The Minnesota DWI Case Of The Week is State v. Donarski (Decided August 21, 2017, Minnesota Court of Appeals, Unpublished), which stands for the proposition that the basis for an initial stop is an objective test and not what the officer subjectively believes. Duh! Otherwise, the police could stop anyone whenever they have a subjective feeling that they should.
In Donarski, the facts are great: On July 1, 2015, at approximately 12:32 a.m., Officer Kenneth Dionne received a call from dispatch reporting a "suspicious vehicle" that had been "parked in or near the complainant's driveway" for approximately 15 minutes. The vehicle's headlights and taillights were on, but the complainant did not see anybody in the vehicle. The complainant provided a license-plate number, which the dispatcher ran and found that the vehicle was registered to appellant Melissa Ann Donarski.
Officer Dionne knew the complainant's name and the address. As the officer approached the area, a rural and lightly traveled region, he observed the vehicle moving southbound and then turn eastbound onto County Road 23, which goes through Tabor Township. Officer Dionne observed the vehicle moving very slowly, ten or twenty miles an hour. Officer Dionne also saw the vehicle's brake lights come on several times; the vehicle appeared to "slow down randomly," and its reverse lights came on one time.
When Officer Dionne reached Tabor, Donarski's vehicle was no longer on the county road; rather, the vehicle was traveling on a dike, a grass-covered area that is 3 or 4 feet high and approximately 15 feet wide. The dike is not for public use, it is not paved, it has no street lights, and it is not marked with any signage. The dike has some vehicle tracks from moving farming machinery. The purpose of the dike is to keep water out of Tabor, which is on the north end of the dike, a "large ditch that is filled with water during the flooding season" is to the south. Officer Dionne has patrolled through Tabor approximately 500 times and has never seen anyone drive on the dike.
Officer Dionne then stopped Ms. Donarski and subsequently placed her under arrest for DWI. Ms. Donarski moved to suppress the test results and dismiss the charges in the district court, arguing that Officer Dionne lacked a reasonable, articulable suspicion of criminal activity to stop her. Following a hearing, the district court denied Donarski's motion, concluding that, while no single factor provided reasonable suspicion, Officer Dionne had reasonable suspicion to stop Donarski based on all of the circumstances.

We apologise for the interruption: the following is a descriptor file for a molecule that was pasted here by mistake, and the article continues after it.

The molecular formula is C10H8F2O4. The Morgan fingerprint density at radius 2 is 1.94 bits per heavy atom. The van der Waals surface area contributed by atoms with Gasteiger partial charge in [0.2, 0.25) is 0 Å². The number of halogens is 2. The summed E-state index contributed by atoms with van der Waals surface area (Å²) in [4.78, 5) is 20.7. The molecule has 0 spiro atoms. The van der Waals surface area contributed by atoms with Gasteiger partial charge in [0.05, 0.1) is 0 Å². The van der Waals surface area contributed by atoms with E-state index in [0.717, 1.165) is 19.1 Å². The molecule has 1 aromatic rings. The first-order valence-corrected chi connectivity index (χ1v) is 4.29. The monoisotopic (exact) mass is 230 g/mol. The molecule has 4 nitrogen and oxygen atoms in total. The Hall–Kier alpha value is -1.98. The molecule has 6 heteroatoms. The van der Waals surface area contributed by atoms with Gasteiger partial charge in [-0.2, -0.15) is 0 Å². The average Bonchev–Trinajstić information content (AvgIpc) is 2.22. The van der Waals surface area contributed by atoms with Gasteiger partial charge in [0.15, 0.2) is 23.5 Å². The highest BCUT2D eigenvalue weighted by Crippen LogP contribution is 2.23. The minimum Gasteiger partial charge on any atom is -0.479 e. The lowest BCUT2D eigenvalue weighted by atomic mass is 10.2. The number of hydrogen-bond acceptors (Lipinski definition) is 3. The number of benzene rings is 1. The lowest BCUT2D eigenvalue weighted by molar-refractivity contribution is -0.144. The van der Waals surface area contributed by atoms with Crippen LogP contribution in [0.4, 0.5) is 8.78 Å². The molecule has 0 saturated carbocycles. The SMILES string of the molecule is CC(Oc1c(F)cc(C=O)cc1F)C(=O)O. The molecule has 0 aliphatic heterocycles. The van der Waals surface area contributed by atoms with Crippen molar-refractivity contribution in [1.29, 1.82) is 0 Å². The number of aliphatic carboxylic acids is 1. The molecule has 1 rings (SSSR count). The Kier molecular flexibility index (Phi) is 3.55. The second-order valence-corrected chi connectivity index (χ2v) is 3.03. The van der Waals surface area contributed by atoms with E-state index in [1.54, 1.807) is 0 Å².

On appeal, Donarski argued that her seizure was unconstitutional because Officer Dionne failed to state a subjective reasonable suspicion for the seizure. but the Minnesota Court of Appeals rightly rejected her argument noting:
"Contrary to Donarski's assertion, an officer's suspicion must satisfy an objective test, rather than a subjective test. See State v. Smith, 814 N.W.2d 346, 351 (Minn. 2012) ("To be reasonable, the basis of the officer's suspicion must satisfy an objective, totality -of-the-circumstances test."). This objective test requires consideration of whether '"the facts available to the officer at the moment of the seizure [would] warrant a man of reasonable caution in the belief that the action taken was appropriate.' State v. Askerooth, 681 N.W.2d 353, 364 (Minn. 2004) (quoting Terry, 392 U.S. at 21-22, 88 S. Ct. 1880)."
"The district court determined that no single factor provided reasonable suspicion to conduct a stop. But an officer may have reasonable suspicion to conduct an investigatory stop based on a combination of factors even when no single factor alone would justify a stop. Terry, 392 U.S. at 22, 88 S. Ct. at 1880-81. The district court here correctly assessed the totality of the circumstances in concluding that, when combined, the facts sufficiently supported an objective determination of reasonable suspicion."
Moral Of The Story: If you are going to drive drunk, it might be a good idea to stay on the road.